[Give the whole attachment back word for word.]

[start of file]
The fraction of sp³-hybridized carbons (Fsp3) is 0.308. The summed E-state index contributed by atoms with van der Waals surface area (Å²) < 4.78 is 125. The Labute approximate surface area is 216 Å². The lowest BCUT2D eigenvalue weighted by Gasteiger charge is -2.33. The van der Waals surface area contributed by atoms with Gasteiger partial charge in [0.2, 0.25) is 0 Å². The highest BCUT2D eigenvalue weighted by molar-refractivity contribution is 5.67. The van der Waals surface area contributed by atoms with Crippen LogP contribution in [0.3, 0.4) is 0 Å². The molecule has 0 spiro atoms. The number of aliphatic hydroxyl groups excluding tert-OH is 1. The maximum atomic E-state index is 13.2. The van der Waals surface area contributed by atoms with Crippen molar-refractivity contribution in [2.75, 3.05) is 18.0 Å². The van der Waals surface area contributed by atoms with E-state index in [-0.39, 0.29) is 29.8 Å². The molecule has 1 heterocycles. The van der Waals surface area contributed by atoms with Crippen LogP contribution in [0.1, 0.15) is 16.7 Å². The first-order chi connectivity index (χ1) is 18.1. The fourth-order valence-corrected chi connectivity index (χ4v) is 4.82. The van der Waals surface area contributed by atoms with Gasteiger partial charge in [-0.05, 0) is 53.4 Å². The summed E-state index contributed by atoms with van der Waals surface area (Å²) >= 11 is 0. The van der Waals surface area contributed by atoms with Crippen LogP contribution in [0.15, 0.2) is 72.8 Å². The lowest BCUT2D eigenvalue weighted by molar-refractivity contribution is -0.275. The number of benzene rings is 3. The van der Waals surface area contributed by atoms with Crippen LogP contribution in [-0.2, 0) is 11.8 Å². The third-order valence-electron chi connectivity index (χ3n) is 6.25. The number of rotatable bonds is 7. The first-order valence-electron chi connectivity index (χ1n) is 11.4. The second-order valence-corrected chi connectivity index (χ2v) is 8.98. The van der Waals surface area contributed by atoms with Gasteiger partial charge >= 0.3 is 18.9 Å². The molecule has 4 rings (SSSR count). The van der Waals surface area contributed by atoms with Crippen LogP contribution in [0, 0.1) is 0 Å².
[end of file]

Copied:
The fraction of sp³-hybridized carbons (Fsp3) is 0.308. The summed E-state index contributed by atoms with van der Waals surface area (Å²) < 4.78 is 125. The Labute approximate surface area is 216 Å². The lowest BCUT2D eigenvalue weighted by Gasteiger charge is -2.33. The van der Waals surface area contributed by atoms with Gasteiger partial charge in [0.2, 0.25) is 0 Å². The highest BCUT2D eigenvalue weighted by molar-refractivity contribution is 5.67. The van der Waals surface area contributed by atoms with Crippen LogP contribution in [0.3, 0.4) is 0 Å². The molecule has 0 spiro atoms. The number of aliphatic hydroxyl groups excluding tert-OH is 1. The maximum atomic E-state index is 13.2. The van der Waals surface area contributed by atoms with Crippen molar-refractivity contribution in [2.75, 3.05) is 18.0 Å². The van der Waals surface area contributed by atoms with E-state index in [-0.39, 0.29) is 29.8 Å². The molecule has 1 heterocycles. The van der Waals surface area contributed by atoms with Crippen LogP contribution in [0.1, 0.15) is 16.7 Å². The first-order chi connectivity index (χ1) is 18.1. The fourth-order valence-corrected chi connectivity index (χ4v) is 4.82. The van der Waals surface area contributed by atoms with Gasteiger partial charge in [-0.05, 0) is 53.4 Å². The summed E-state index contributed by atoms with van der Waals surface area (Å²) >= 11 is 0. The van der Waals surface area contributed by atoms with Crippen LogP contribution in [0.15, 0.2) is 72.8 Å². The lowest BCUT2D eigenvalue weighted by molar-refractivity contribution is -0.275. The number of benzene rings is 3. The van der Waals surface area contributed by atoms with Crippen LogP contribution in [-0.2, 0) is 11.8 Å². The third-order valence-electron chi connectivity index (χ3n) is 6.25. The number of rotatable bonds is 7. The first-order valence-electron chi connectivity index (χ1n) is 11.4. The second-order valence-corrected chi connectivity index (χ2v) is 8.98. The van der Waals surface area contributed by atoms with Gasteiger partial charge >= 0.3 is 18.9 Å². The molecule has 4 rings (SSSR count). The van der Waals surface area contributed by atoms with Crippen LogP contribution in [0, 0.1) is 0 Å².